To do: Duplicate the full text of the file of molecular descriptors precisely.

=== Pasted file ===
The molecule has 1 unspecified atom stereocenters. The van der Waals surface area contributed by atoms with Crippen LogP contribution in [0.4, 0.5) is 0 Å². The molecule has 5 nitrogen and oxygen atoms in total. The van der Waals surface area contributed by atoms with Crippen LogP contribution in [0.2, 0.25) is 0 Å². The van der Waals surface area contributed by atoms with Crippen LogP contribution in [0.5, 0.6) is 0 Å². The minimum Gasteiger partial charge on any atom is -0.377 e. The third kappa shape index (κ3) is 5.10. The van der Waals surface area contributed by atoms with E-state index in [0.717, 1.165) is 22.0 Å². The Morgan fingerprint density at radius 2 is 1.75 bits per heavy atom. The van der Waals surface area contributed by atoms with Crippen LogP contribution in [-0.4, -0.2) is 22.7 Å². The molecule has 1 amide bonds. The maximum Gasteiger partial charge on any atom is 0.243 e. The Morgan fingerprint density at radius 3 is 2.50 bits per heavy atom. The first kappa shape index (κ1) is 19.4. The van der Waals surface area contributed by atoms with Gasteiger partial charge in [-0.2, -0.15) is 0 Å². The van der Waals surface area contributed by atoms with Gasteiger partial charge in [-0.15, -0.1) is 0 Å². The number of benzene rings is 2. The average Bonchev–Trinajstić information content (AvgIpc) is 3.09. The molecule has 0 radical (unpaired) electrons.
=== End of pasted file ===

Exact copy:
The molecule has 1 unspecified atom stereocenters. The van der Waals surface area contributed by atoms with Crippen LogP contribution in [0.4, 0.5) is 0 Å². The molecule has 5 nitrogen and oxygen atoms in total. The van der Waals surface area contributed by atoms with Crippen LogP contribution in [0.2, 0.25) is 0 Å². The van der Waals surface area contributed by atoms with Crippen LogP contribution in [0.5, 0.6) is 0 Å². The minimum Gasteiger partial charge on any atom is -0.377 e. The third kappa shape index (κ3) is 5.10. The van der Waals surface area contributed by atoms with E-state index in [0.717, 1.165) is 22.0 Å². The Morgan fingerprint density at radius 2 is 1.75 bits per heavy atom. The van der Waals surface area contributed by atoms with Crippen LogP contribution in [-0.4, -0.2) is 22.7 Å². The molecule has 1 amide bonds. The maximum Gasteiger partial charge on any atom is 0.243 e. The Morgan fingerprint density at radius 3 is 2.50 bits per heavy atom. The first kappa shape index (κ1) is 19.4. The van der Waals surface area contributed by atoms with Gasteiger partial charge in [-0.2, -0.15) is 0 Å². The van der Waals surface area contributed by atoms with Gasteiger partial charge in [-0.15, -0.1) is 0 Å². The number of benzene rings is 2. The average Bonchev–Trinajstić information content (AvgIpc) is 3.09. The molecule has 0 radical (unpaired) electrons.